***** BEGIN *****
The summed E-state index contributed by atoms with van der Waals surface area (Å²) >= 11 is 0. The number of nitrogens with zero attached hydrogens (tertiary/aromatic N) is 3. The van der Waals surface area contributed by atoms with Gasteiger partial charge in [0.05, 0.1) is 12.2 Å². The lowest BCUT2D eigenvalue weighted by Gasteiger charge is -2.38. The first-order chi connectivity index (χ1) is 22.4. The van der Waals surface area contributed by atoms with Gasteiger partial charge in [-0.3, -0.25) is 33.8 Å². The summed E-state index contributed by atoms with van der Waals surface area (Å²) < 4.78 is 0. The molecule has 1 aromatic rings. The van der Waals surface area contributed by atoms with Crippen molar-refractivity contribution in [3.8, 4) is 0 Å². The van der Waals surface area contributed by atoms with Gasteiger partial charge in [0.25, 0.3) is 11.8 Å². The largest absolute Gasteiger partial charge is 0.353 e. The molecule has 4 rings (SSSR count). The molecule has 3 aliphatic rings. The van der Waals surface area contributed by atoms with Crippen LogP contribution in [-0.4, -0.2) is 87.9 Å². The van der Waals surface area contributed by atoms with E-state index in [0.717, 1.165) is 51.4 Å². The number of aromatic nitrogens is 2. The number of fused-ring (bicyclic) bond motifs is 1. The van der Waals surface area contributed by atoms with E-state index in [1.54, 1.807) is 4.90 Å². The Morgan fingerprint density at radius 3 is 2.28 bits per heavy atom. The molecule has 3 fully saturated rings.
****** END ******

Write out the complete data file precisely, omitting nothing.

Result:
The summed E-state index contributed by atoms with van der Waals surface area (Å²) >= 11 is 0. The number of nitrogens with zero attached hydrogens (tertiary/aromatic N) is 3. The van der Waals surface area contributed by atoms with Gasteiger partial charge in [0.05, 0.1) is 12.2 Å². The lowest BCUT2D eigenvalue weighted by Gasteiger charge is -2.38. The first-order chi connectivity index (χ1) is 22.4. The van der Waals surface area contributed by atoms with Gasteiger partial charge in [-0.3, -0.25) is 33.8 Å². The summed E-state index contributed by atoms with van der Waals surface area (Å²) < 4.78 is 0. The molecule has 1 aromatic rings. The van der Waals surface area contributed by atoms with Crippen molar-refractivity contribution in [3.8, 4) is 0 Å². The van der Waals surface area contributed by atoms with Gasteiger partial charge in [0.25, 0.3) is 11.8 Å². The largest absolute Gasteiger partial charge is 0.353 e. The molecule has 4 rings (SSSR count). The molecule has 3 aliphatic rings. The van der Waals surface area contributed by atoms with Crippen LogP contribution in [-0.4, -0.2) is 87.9 Å². The van der Waals surface area contributed by atoms with E-state index in [0.717, 1.165) is 51.4 Å². The number of aromatic nitrogens is 2. The number of fused-ring (bicyclic) bond motifs is 1. The van der Waals surface area contributed by atoms with E-state index in [1.54, 1.807) is 4.90 Å². The Morgan fingerprint density at radius 3 is 2.28 bits per heavy atom. The molecule has 3 fully saturated rings.